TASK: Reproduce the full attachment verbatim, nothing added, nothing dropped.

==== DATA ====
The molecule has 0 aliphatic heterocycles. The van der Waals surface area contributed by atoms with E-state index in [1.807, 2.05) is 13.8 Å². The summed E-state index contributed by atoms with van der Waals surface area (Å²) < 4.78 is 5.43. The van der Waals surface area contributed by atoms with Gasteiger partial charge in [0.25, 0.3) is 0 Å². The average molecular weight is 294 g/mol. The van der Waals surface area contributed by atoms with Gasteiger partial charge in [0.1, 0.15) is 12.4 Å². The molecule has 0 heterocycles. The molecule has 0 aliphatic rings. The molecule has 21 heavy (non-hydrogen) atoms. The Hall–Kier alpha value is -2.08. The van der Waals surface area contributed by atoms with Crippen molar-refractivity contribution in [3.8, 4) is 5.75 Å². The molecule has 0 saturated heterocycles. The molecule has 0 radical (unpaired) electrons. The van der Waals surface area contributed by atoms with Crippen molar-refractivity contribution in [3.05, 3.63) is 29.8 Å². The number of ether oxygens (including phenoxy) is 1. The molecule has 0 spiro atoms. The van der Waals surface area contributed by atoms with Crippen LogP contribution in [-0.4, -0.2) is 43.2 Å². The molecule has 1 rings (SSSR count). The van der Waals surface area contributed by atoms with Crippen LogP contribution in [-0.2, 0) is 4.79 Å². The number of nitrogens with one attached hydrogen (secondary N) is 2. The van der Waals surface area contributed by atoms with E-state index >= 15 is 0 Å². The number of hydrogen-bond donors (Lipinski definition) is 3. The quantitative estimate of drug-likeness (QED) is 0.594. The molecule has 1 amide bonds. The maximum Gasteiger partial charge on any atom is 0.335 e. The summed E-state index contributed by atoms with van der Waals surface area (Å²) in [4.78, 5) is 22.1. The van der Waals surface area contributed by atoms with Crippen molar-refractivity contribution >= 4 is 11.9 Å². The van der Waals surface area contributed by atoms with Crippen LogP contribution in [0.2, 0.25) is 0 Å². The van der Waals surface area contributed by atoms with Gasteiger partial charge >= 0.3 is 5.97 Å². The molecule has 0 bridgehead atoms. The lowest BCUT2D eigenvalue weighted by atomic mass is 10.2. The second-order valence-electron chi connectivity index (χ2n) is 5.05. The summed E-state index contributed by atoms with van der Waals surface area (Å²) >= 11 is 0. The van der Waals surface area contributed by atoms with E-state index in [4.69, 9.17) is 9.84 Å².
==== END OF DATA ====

The molecule has 0 aliphatic heterocycles. The van der Waals surface area contributed by atoms with E-state index in [1.807, 2.05) is 13.8 Å². The summed E-state index contributed by atoms with van der Waals surface area (Å²) < 4.78 is 5.43. The van der Waals surface area contributed by atoms with Gasteiger partial charge in [0.25, 0.3) is 0 Å². The average molecular weight is 294 g/mol. The van der Waals surface area contributed by atoms with Gasteiger partial charge in [0.1, 0.15) is 12.4 Å². The molecule has 0 heterocycles. The molecule has 0 aliphatic rings. The molecule has 21 heavy (non-hydrogen) atoms. The Hall–Kier alpha value is -2.08. The van der Waals surface area contributed by atoms with Crippen molar-refractivity contribution in [3.8, 4) is 5.75 Å². The molecule has 0 saturated heterocycles. The molecule has 0 radical (unpaired) electrons. The van der Waals surface area contributed by atoms with Crippen molar-refractivity contribution in [3.05, 3.63) is 29.8 Å². The number of ether oxygens (including phenoxy) is 1. The molecule has 0 spiro atoms. The van der Waals surface area contributed by atoms with Crippen LogP contribution in [-0.4, -0.2) is 43.2 Å². The molecule has 1 rings (SSSR count). The van der Waals surface area contributed by atoms with Crippen LogP contribution in [-0.2, 0) is 4.79 Å². The number of nitrogens with one attached hydrogen (secondary N) is 2. The van der Waals surface area contributed by atoms with E-state index >= 15 is 0 Å². The number of hydrogen-bond donors (Lipinski definition) is 3. The quantitative estimate of drug-likeness (QED) is 0.594. The molecule has 1 amide bonds. The maximum Gasteiger partial charge on any atom is 0.335 e. The summed E-state index contributed by atoms with van der Waals surface area (Å²) in [4.78, 5) is 22.1. The van der Waals surface area contributed by atoms with Crippen molar-refractivity contribution >= 4 is 11.9 Å². The van der Waals surface area contributed by atoms with Crippen LogP contribution in [0.2, 0.25) is 0 Å². The van der Waals surface area contributed by atoms with Gasteiger partial charge >= 0.3 is 5.97 Å². The molecule has 0 bridgehead atoms. The lowest BCUT2D eigenvalue weighted by atomic mass is 10.2. The second-order valence-electron chi connectivity index (χ2n) is 5.05. The summed E-state index contributed by atoms with van der Waals surface area (Å²) >= 11 is 0. The van der Waals surface area contributed by atoms with E-state index in [4.69, 9.17) is 9.84 Å².